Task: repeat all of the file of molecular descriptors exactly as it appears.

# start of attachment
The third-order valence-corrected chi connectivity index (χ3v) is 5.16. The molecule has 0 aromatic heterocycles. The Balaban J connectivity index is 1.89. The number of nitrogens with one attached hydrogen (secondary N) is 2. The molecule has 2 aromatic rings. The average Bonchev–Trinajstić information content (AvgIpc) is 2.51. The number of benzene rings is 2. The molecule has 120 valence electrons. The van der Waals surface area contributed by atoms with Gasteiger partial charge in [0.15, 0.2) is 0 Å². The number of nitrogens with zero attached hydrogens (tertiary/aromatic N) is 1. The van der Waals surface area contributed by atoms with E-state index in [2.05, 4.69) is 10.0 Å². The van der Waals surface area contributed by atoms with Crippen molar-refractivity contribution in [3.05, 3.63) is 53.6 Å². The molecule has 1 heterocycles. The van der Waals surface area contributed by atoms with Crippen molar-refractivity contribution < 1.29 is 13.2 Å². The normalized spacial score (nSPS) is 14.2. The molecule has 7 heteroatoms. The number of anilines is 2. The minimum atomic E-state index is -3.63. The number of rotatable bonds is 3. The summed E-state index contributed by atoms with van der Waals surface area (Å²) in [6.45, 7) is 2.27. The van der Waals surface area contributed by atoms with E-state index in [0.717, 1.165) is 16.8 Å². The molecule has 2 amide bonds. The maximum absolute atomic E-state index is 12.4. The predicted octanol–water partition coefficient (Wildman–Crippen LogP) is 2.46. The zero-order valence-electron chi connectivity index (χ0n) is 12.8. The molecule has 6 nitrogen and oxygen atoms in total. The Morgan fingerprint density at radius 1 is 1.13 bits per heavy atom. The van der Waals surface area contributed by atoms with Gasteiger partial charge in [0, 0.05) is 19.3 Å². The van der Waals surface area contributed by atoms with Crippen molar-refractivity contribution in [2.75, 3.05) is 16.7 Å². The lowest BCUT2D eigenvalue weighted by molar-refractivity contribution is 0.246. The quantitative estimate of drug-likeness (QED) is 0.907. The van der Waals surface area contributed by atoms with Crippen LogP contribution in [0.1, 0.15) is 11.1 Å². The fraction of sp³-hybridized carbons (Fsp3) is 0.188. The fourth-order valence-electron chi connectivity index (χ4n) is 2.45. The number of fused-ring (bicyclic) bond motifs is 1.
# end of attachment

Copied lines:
The third-order valence-corrected chi connectivity index (χ3v) is 5.16. The molecule has 0 aromatic heterocycles. The Balaban J connectivity index is 1.89. The number of nitrogens with one attached hydrogen (secondary N) is 2. The molecule has 2 aromatic rings. The average Bonchev–Trinajstić information content (AvgIpc) is 2.51. The number of benzene rings is 2. The molecule has 120 valence electrons. The van der Waals surface area contributed by atoms with Gasteiger partial charge in [0.15, 0.2) is 0 Å². The number of nitrogens with zero attached hydrogens (tertiary/aromatic N) is 1. The van der Waals surface area contributed by atoms with E-state index in [2.05, 4.69) is 10.0 Å². The van der Waals surface area contributed by atoms with Crippen molar-refractivity contribution in [3.05, 3.63) is 53.6 Å². The molecule has 1 heterocycles. The van der Waals surface area contributed by atoms with Crippen molar-refractivity contribution < 1.29 is 13.2 Å². The normalized spacial score (nSPS) is 14.2. The molecule has 7 heteroatoms. The number of anilines is 2. The minimum atomic E-state index is -3.63. The number of rotatable bonds is 3. The summed E-state index contributed by atoms with van der Waals surface area (Å²) in [6.45, 7) is 2.27. The van der Waals surface area contributed by atoms with E-state index in [0.717, 1.165) is 16.8 Å². The molecule has 2 amide bonds. The maximum absolute atomic E-state index is 12.4. The predicted octanol–water partition coefficient (Wildman–Crippen LogP) is 2.46. The zero-order valence-electron chi connectivity index (χ0n) is 12.8. The molecule has 6 nitrogen and oxygen atoms in total. The Morgan fingerprint density at radius 1 is 1.13 bits per heavy atom. The van der Waals surface area contributed by atoms with Gasteiger partial charge in [0, 0.05) is 19.3 Å². The van der Waals surface area contributed by atoms with Crippen molar-refractivity contribution in [2.75, 3.05) is 16.7 Å². The lowest BCUT2D eigenvalue weighted by molar-refractivity contribution is 0.246. The quantitative estimate of drug-likeness (QED) is 0.907. The van der Waals surface area contributed by atoms with Crippen LogP contribution in [0.1, 0.15) is 11.1 Å². The fraction of sp³-hybridized carbons (Fsp3) is 0.188. The fourth-order valence-electron chi connectivity index (χ4n) is 2.45. The number of fused-ring (bicyclic) bond motifs is 1.